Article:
My son was my first and my only born. He labored in our field and he was contented until he heard the man called Jesus speaking to the multitude.
Then my son suddenly became different, as if a new spirit, foreign and unwholesome, had embraced his spirit.
He abandoned the field and the garden; and he abandoned me also. He became worthless, a creature of the highways.
That man Jesus of Nazareth was evil, for what good man would separate a son from his mother?
The last thing my child said to me was this: "I am going with one of His disciples to the North Country. My life is established upon the Nazarene. You have given me birth, and for that I am grateful to you. But I needs must go. Am I not leaving with you our rich land, and all our silver and gold? I shall take naught but this garment and this staff."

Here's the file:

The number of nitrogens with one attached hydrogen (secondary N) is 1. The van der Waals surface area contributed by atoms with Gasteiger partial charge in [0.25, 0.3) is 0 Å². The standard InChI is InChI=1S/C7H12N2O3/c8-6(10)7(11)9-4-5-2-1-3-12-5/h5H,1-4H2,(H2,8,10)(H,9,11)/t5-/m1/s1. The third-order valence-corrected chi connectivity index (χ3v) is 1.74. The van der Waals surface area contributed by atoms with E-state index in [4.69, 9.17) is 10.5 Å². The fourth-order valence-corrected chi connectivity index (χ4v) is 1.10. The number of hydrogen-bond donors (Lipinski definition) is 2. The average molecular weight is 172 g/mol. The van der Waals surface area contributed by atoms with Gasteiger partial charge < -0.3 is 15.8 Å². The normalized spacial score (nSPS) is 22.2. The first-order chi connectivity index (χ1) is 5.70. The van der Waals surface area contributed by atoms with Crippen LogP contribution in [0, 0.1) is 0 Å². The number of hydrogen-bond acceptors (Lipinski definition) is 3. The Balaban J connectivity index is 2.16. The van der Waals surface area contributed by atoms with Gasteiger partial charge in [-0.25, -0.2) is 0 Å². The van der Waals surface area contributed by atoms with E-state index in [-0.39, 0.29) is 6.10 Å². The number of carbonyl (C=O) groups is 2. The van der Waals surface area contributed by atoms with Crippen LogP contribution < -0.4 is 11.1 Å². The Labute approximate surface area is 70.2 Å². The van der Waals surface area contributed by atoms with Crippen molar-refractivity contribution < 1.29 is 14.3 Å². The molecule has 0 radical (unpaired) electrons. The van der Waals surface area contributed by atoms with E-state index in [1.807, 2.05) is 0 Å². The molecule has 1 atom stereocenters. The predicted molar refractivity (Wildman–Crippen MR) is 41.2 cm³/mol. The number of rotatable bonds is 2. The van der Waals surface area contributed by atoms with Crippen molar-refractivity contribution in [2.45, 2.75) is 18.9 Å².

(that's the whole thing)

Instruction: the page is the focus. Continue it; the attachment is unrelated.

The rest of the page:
Thus my son spoke, and departed.
And now the Romans and the priests have laid hold upon Jesus and crucified Him; and they have done well.
A man who would part mother and son could not be godly.
The man who sends our children to the cities of the Gentiles cannot be our friend.
I know my son will not return to me. I saw it in his eyes. And for this I hate Jesus of Nazareth who caused me to be alone in this unploughed field and this withered garden.
And I hate all those who praise Him.
Not many days ago they told me that Jesus once said, "My father and my mother and my brethren are those who hear my word and follow me."
But why should sons leave their mothers to follow His footsteps?
And why should the milk of my breast be forgotten for a fountain not yet tasted? And the warmth of my arms be forsaken for the Northland, cold and unfriendly?
Aye, I hate the Nazarene, and I shall hate Him to the end of my days, for He has robbed me of my first-born, my only son.